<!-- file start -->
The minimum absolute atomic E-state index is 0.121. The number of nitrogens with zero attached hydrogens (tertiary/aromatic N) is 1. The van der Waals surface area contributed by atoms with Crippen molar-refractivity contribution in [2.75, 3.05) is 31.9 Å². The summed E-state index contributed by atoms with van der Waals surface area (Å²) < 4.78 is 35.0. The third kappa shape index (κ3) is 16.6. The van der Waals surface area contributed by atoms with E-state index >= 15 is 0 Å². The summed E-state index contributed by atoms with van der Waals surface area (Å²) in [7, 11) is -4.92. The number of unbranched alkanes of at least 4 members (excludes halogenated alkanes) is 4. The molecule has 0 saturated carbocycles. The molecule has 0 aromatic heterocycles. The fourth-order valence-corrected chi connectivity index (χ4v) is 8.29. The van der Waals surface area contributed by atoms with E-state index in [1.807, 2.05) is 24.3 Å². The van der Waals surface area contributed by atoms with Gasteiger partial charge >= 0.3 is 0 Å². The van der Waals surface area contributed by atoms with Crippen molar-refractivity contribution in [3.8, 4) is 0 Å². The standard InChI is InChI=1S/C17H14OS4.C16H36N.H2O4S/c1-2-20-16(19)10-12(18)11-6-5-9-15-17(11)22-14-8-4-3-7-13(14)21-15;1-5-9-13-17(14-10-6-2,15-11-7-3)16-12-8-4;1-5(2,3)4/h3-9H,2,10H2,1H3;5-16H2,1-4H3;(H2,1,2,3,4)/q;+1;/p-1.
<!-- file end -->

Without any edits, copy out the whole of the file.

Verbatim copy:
The minimum absolute atomic E-state index is 0.121. The number of nitrogens with zero attached hydrogens (tertiary/aromatic N) is 1. The van der Waals surface area contributed by atoms with Crippen molar-refractivity contribution in [2.75, 3.05) is 31.9 Å². The summed E-state index contributed by atoms with van der Waals surface area (Å²) < 4.78 is 35.0. The third kappa shape index (κ3) is 16.6. The van der Waals surface area contributed by atoms with E-state index >= 15 is 0 Å². The summed E-state index contributed by atoms with van der Waals surface area (Å²) in [7, 11) is -4.92. The number of unbranched alkanes of at least 4 members (excludes halogenated alkanes) is 4. The molecule has 0 saturated carbocycles. The molecule has 0 aromatic heterocycles. The fourth-order valence-corrected chi connectivity index (χ4v) is 8.29. The van der Waals surface area contributed by atoms with E-state index in [1.807, 2.05) is 24.3 Å². The van der Waals surface area contributed by atoms with Gasteiger partial charge >= 0.3 is 0 Å². The van der Waals surface area contributed by atoms with Crippen molar-refractivity contribution in [3.8, 4) is 0 Å². The standard InChI is InChI=1S/C17H14OS4.C16H36N.H2O4S/c1-2-20-16(19)10-12(18)11-6-5-9-15-17(11)22-14-8-4-3-7-13(14)21-15;1-5-9-13-17(14-10-6-2,15-11-7-3)16-12-8-4;1-5(2,3)4/h3-9H,2,10H2,1H3;5-16H2,1-4H3;(H2,1,2,3,4)/q;+1;/p-1.